However contested the theory of expansive presidential powers, the practice in fact has been one of expansion of those powers, an expansion that a number of ”weak” Presidents and the temporary ascendancy of Congress in the wake of the Civil War has not stemmed.
Perhaps the point of no return in this area was reached in 1801 when the Jefferson-Madison ”strict constructionists” came to power and, instead of diminishing executive power and federal power in general, acted rather to enlarge both, notably by the latitudinarian construction of implied federal powers to justify the Louisiana Purchase.
As Woodrow Wilson noted, the President in a position in which he, ”has the right, in law and conscience, to be as big a man as he can” and in which ”only his capacity will set the limit.”
The executive in the hands of Andrew Jackson stamped upon the presidency the outstanding features of its final character, thereby reviving, in the opinion of Henry Jones Ford, ”the oldest political institution of the race, the elective Kingship.”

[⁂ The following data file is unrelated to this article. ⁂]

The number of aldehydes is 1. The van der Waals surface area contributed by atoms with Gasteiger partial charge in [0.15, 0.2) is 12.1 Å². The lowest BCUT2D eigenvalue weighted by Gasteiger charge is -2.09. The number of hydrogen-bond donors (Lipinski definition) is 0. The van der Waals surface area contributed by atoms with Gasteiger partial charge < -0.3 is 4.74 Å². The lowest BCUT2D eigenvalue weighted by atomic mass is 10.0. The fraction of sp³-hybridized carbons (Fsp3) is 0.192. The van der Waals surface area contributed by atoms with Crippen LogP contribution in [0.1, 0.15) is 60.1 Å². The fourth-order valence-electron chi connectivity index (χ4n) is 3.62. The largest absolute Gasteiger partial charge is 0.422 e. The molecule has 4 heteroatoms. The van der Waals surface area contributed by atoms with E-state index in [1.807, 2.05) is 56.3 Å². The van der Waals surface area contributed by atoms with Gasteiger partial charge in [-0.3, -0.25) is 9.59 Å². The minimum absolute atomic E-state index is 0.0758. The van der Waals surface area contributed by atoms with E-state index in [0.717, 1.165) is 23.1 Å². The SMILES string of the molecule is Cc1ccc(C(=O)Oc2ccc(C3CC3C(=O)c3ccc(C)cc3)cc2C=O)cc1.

While the modern theory of presidential power was conceived primarily by Alexander Hamilton, the modern conception of the presidential office was the contribution primarily of Andrew Jackson.
The Supreme Court has weighed in several times on the scope of Executive Authority–in multiple different arenas– alternatively protecting the Executive and limiting its authority. The cases on the Executive’s Article II appointments seem to be related to the relative balance between the Executives exercise of authority and the Senate’s authority to have a say in such appointments.
The most current discussions of the Executive’s authority involve FISA, the illegal wiretapping program, interrogation techniques, and other excesses. Be sure to examine the focus on these issues as there continues to be no focus on the current administration’s excesses.